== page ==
Evan Senn:  So, I heard you guys just kicked off the New York location of this fantastic project. How did that go?

Robert Montgomery: Yeah, I think it went amazing. I’m glad to lead the installation and the mix of work, and loved working with people at Mission, and working with Annie. And, I think it was really well received. I feel. I hope.

ES:              Yeah, you can always hope for that, right?

RM:            I did a big wall painting. So I had two days of intensive, doing a text piece on the wall. Kind of like the contemporary artists doing a fresco, we were up on scaffolds for two days, so …

ES:              Wow.

RM:            Yeah, so I got to know the space.

ES:              Can you tell me a little bit about how this project came onto your radar? Did St. Vincent reach out to you or was it House of Peroni?

RM:            Yeah, St. Vincent reached out to me via mission, via House of Peroni, and I guess that she wanted to curate my work into the mix. And then we worked on it for three or four months, I think, in terms what we’d do. So we had a combination of my work. So we kind of covered the different aspects of what I do, with the newer piece, which in a way I’ve been doing these giant murals in the street. And, we did an indoor version of one of those, and then … Because I’ve never done one of those in New York and I really wanted to do a special one in New York, so this was a good way to introduce the new work to NYC. And then we did a light piece, and both the wall piece and light piece have kind of ecological themes.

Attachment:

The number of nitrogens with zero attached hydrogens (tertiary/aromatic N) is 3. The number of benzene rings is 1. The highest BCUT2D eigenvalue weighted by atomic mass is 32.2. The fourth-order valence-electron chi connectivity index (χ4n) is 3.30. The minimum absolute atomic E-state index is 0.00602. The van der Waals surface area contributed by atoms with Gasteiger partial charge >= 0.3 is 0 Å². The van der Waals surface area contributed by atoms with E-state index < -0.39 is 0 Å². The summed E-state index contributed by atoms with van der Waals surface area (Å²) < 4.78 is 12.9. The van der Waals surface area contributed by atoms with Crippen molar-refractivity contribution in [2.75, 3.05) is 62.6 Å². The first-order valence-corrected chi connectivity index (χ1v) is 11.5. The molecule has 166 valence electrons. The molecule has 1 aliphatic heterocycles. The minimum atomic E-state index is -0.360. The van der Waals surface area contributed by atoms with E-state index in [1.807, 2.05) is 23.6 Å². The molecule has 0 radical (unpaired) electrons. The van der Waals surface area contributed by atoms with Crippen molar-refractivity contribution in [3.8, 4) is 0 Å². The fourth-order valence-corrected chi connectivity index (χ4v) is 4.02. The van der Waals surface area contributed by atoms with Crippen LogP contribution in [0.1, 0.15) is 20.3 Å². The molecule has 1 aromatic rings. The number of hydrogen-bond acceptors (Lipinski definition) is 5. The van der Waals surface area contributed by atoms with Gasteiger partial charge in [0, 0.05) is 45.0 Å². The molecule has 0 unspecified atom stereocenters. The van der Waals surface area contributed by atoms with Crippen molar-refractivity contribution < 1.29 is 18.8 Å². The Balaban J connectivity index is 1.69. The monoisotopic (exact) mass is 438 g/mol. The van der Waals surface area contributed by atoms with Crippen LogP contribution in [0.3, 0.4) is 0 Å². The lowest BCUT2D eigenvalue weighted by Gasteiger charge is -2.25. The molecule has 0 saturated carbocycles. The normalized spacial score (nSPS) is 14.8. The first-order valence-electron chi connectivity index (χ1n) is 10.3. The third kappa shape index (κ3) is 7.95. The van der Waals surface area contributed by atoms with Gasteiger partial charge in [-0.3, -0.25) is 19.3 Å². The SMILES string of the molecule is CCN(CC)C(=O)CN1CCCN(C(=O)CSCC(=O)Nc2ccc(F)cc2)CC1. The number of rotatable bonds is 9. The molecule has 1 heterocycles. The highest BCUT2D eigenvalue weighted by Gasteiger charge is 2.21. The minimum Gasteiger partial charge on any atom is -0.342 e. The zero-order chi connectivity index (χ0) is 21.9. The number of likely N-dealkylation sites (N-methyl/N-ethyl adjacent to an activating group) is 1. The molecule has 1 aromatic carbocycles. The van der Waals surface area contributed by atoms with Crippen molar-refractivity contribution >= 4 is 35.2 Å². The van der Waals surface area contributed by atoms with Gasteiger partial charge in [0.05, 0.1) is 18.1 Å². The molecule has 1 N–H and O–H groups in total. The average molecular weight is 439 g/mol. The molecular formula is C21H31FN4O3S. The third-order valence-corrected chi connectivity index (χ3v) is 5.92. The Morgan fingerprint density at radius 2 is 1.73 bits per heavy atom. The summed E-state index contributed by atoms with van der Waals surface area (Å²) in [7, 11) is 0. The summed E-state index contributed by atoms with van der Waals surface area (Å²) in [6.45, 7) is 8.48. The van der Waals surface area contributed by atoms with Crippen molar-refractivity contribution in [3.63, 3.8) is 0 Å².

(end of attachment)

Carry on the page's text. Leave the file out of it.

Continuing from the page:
ES:              Ecological themes?